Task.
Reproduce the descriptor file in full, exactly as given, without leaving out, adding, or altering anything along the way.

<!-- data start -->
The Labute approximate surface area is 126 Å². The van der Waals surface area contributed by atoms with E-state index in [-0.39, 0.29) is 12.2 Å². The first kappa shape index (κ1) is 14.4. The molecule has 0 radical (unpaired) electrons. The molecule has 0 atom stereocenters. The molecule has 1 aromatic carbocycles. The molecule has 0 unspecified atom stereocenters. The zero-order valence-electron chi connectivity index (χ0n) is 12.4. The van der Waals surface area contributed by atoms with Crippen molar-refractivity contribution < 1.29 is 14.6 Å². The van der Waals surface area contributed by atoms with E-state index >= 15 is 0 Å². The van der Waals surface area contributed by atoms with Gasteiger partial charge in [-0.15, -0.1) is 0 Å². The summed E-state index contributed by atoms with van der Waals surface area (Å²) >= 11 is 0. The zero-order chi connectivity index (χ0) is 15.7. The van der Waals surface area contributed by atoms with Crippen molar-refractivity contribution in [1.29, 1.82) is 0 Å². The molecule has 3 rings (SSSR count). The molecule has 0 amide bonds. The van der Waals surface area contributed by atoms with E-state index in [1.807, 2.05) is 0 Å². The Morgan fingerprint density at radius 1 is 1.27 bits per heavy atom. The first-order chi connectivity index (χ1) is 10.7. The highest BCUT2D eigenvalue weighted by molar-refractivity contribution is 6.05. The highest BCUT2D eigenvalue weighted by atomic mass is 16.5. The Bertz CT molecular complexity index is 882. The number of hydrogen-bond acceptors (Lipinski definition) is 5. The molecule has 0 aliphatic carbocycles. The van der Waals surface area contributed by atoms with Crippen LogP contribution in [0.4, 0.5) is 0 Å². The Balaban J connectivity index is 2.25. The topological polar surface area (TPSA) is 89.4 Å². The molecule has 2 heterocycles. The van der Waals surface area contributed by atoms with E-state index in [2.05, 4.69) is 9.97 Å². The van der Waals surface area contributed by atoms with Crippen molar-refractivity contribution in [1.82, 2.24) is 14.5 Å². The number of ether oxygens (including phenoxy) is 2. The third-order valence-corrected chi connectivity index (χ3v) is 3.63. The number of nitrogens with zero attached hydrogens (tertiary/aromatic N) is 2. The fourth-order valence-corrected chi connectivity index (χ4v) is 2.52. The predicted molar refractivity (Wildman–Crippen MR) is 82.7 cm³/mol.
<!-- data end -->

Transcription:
The Labute approximate surface area is 126 Å². The van der Waals surface area contributed by atoms with E-state index in [-0.39, 0.29) is 12.2 Å². The first kappa shape index (κ1) is 14.4. The molecule has 0 radical (unpaired) electrons. The molecule has 0 atom stereocenters. The molecule has 1 aromatic carbocycles. The molecule has 0 unspecified atom stereocenters. The zero-order valence-electron chi connectivity index (χ0n) is 12.4. The van der Waals surface area contributed by atoms with Crippen molar-refractivity contribution < 1.29 is 14.6 Å². The van der Waals surface area contributed by atoms with E-state index >= 15 is 0 Å². The van der Waals surface area contributed by atoms with Gasteiger partial charge in [-0.15, -0.1) is 0 Å². The summed E-state index contributed by atoms with van der Waals surface area (Å²) >= 11 is 0. The zero-order chi connectivity index (χ0) is 15.7. The van der Waals surface area contributed by atoms with Crippen molar-refractivity contribution in [1.29, 1.82) is 0 Å². The molecule has 3 rings (SSSR count). The molecule has 0 amide bonds. The van der Waals surface area contributed by atoms with E-state index in [1.807, 2.05) is 0 Å². The Morgan fingerprint density at radius 1 is 1.27 bits per heavy atom. The first-order chi connectivity index (χ1) is 10.7. The highest BCUT2D eigenvalue weighted by molar-refractivity contribution is 6.05. The highest BCUT2D eigenvalue weighted by atomic mass is 16.5. The Bertz CT molecular complexity index is 882. The number of hydrogen-bond acceptors (Lipinski definition) is 5. The molecule has 0 aliphatic carbocycles. The van der Waals surface area contributed by atoms with Crippen LogP contribution in [0.4, 0.5) is 0 Å². The Balaban J connectivity index is 2.25. The topological polar surface area (TPSA) is 89.4 Å². The molecule has 2 heterocycles. The van der Waals surface area contributed by atoms with E-state index in [2.05, 4.69) is 9.97 Å². The van der Waals surface area contributed by atoms with Crippen molar-refractivity contribution in [1.82, 2.24) is 14.5 Å². The number of ether oxygens (including phenoxy) is 2. The third-order valence-corrected chi connectivity index (χ3v) is 3.63. The number of nitrogens with zero attached hydrogens (tertiary/aromatic N) is 2. The fourth-order valence-corrected chi connectivity index (χ4v) is 2.52. The predicted molar refractivity (Wildman–Crippen MR) is 82.7 cm³/mol.